"Never hurrying, but never lingering, The Inglorious Bastards is a tribute to the kind of relaxed, professional B-list filmmaking that existed for decades before it was killed by television and rising production costs," writes Grady Hendrix in the New York Sun. "In [Enzo] Castellari's hands, a gang of naked, submachine-gun-wielding Nazi women comes off like just another surreal incident on the way to the Swiss border. In [Quentin] Tarantino's remake, it will probably be a breathless, glossy shot that reviewers will talk about for years. But while the remake will most likely have a Saving Private Ryan-size budget and A-list stars, it probably won't be able to recapture the original's sense of a professional team of men on a mission: to complete their movie against all odds."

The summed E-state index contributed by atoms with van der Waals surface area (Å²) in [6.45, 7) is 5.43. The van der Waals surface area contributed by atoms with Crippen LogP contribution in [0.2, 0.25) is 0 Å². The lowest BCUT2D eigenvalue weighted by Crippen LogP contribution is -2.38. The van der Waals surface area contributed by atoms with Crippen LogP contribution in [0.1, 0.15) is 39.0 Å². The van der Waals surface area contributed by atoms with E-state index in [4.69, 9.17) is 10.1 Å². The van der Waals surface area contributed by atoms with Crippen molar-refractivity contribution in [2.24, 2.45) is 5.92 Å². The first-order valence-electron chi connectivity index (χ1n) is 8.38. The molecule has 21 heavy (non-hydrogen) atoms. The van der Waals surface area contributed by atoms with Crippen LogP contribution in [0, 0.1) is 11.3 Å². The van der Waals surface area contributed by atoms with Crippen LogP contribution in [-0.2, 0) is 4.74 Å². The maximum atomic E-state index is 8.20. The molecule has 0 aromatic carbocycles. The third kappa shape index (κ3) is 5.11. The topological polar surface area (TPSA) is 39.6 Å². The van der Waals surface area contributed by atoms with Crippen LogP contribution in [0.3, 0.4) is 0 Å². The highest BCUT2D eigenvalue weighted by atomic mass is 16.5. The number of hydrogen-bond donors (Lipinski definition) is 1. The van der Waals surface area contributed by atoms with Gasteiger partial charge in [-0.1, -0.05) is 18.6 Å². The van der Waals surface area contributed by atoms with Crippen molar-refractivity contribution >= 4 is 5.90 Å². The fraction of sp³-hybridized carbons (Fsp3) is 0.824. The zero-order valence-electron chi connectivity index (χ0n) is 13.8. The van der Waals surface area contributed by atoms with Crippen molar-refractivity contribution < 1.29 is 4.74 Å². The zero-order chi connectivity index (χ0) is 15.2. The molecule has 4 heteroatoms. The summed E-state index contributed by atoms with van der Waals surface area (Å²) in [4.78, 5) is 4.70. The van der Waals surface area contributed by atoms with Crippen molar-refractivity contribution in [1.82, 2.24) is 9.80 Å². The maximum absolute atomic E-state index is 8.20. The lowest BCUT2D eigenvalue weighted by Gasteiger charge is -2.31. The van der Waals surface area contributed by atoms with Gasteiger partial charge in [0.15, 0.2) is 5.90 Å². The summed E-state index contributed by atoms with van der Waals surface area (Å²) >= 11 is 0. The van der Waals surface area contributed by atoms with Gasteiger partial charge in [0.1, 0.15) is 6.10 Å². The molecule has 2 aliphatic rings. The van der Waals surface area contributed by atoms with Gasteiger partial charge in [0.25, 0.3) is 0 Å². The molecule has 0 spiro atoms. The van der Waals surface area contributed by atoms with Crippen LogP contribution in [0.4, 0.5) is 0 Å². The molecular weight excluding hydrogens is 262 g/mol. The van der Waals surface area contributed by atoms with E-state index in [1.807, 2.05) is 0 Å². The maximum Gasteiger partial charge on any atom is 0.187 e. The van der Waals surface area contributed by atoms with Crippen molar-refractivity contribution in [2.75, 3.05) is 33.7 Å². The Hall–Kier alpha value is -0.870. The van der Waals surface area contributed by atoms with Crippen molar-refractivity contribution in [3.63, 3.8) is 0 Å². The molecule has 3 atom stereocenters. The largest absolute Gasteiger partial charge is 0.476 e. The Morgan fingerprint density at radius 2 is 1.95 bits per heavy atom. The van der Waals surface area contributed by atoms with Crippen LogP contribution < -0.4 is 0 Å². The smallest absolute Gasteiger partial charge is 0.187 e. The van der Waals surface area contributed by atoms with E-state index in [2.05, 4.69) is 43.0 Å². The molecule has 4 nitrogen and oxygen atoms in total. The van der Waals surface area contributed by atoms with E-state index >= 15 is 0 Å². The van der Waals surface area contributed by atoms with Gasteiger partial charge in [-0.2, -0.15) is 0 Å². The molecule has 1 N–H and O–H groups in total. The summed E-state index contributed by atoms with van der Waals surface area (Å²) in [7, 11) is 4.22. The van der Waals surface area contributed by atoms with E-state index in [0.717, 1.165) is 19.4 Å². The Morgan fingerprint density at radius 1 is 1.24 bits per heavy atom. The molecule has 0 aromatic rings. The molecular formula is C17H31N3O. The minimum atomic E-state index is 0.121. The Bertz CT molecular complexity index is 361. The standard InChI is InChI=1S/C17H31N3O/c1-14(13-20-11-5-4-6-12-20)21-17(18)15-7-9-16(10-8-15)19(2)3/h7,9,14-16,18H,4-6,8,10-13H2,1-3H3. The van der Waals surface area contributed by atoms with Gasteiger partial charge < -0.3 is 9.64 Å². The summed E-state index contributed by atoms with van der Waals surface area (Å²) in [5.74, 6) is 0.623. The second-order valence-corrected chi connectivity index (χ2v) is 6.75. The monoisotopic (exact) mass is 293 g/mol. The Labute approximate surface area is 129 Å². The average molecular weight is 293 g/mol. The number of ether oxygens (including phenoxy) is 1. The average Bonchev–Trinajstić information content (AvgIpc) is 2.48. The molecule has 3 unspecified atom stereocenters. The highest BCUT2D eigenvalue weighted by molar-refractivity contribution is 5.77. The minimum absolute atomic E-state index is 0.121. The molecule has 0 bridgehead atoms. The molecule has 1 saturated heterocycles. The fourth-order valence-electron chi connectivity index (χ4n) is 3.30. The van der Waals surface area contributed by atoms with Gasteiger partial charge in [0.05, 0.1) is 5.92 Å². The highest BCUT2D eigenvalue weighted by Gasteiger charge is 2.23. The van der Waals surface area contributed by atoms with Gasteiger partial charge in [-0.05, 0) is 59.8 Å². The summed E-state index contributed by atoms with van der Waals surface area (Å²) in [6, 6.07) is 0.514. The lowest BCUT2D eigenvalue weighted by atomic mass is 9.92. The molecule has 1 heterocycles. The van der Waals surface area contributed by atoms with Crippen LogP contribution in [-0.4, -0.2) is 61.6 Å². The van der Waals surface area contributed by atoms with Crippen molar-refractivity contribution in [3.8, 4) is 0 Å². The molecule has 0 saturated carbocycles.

"Yet another very good American movie that vanished from theaters in the blink of an eye but will be found enduring on on the DVD shelf is George A Romero's Diary of the Dead," writes Daniel Kasman. "The lean, but robust umpteenth entry in the director's decade-spanning zombie series, Diary of the Dead, on its modest scale, gets it all right: broad but brawny characterizations, stalwart, plucky survival, a healthy dose of social criticism, and uncomfortable, necessary violence." Related: Philippa Hawker's interview with Romero in the Age.